The failure of a handful of beta cell “hubs” in the pancreas are the likely reason for developing diabetes, rather than the behaviour of all cells, says a study.
Type 2 diabetes occurs when the pancreas fail to produce enough insulin to function properly, meaning that glucose stays in the blood rather than being converted into energy.
Beta cells that produce insulin — a hormone that can reduce blood glucose concentration — make up around 65-80 per cent of the cells in the islets of the pancreas, with the primary function of storing and releasing insulin.
However, the findings revealed that just 1-10 per cent of beta cells control islet responses to glucose.
“These specialised beta cells appear to serve as pacemakers for insulin secretion. The study found that when their activity was silenced, islets were no longer able to properly respond to glucose,” said David Hodson from the University of Birmingham in Britain.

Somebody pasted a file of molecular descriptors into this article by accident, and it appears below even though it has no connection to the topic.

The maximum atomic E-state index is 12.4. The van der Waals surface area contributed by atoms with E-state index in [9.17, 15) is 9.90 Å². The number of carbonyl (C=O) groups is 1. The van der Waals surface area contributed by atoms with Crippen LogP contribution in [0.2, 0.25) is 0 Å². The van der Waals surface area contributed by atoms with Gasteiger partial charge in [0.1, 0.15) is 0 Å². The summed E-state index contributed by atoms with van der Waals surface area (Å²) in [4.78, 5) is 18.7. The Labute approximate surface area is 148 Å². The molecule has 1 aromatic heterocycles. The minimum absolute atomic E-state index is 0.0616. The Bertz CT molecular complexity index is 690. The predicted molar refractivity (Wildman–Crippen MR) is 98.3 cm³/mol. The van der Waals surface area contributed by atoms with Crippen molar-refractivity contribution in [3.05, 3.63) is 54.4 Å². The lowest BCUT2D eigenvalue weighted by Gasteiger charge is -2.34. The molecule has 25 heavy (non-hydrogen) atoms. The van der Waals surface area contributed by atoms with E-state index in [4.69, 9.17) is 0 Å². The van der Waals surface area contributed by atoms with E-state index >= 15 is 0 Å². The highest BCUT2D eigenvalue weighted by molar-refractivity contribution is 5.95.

“It has long been suspected that ‘not all cells are equal’ when it comes to insulin secretion. These findings provide a revised blueprint for how our pancreatic islets function, whereby these hubs dictate the behaviour of other cells in response to glucose,” Hodson explained, adding that the results could pave the way for therapies that target the “hubs”.
In the study, published in the journal Cell Metabolism, the team used optogenetic and photopharmacological targeting to precisely map the role of the cells required for the secretion of insulin.